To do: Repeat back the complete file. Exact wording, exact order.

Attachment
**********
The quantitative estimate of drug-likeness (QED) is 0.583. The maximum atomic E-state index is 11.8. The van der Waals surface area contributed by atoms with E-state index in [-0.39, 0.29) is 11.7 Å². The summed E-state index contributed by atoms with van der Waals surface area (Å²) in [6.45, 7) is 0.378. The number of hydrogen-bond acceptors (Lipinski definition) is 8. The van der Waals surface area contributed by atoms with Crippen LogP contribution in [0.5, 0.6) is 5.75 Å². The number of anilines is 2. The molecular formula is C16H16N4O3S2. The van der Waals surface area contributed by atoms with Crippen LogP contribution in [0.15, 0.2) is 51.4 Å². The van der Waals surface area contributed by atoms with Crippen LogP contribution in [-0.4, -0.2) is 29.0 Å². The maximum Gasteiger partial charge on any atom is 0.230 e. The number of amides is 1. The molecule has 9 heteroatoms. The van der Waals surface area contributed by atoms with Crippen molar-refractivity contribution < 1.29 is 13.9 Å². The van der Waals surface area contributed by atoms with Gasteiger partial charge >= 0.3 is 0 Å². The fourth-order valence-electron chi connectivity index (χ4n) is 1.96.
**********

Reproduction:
The quantitative estimate of drug-likeness (QED) is 0.583. The maximum atomic E-state index is 11.8. The van der Waals surface area contributed by atoms with E-state index in [-0.39, 0.29) is 11.7 Å². The summed E-state index contributed by atoms with van der Waals surface area (Å²) in [6.45, 7) is 0.378. The number of hydrogen-bond acceptors (Lipinski definition) is 8. The van der Waals surface area contributed by atoms with Crippen LogP contribution in [0.5, 0.6) is 5.75 Å². The number of anilines is 2. The molecular formula is C16H16N4O3S2. The van der Waals surface area contributed by atoms with Crippen LogP contribution in [0.15, 0.2) is 51.4 Å². The van der Waals surface area contributed by atoms with Crippen LogP contribution in [-0.4, -0.2) is 29.0 Å². The maximum Gasteiger partial charge on any atom is 0.230 e. The number of amides is 1. The molecule has 9 heteroatoms. The van der Waals surface area contributed by atoms with Crippen molar-refractivity contribution < 1.29 is 13.9 Å². The van der Waals surface area contributed by atoms with Gasteiger partial charge >= 0.3 is 0 Å². The fourth-order valence-electron chi connectivity index (χ4n) is 1.96.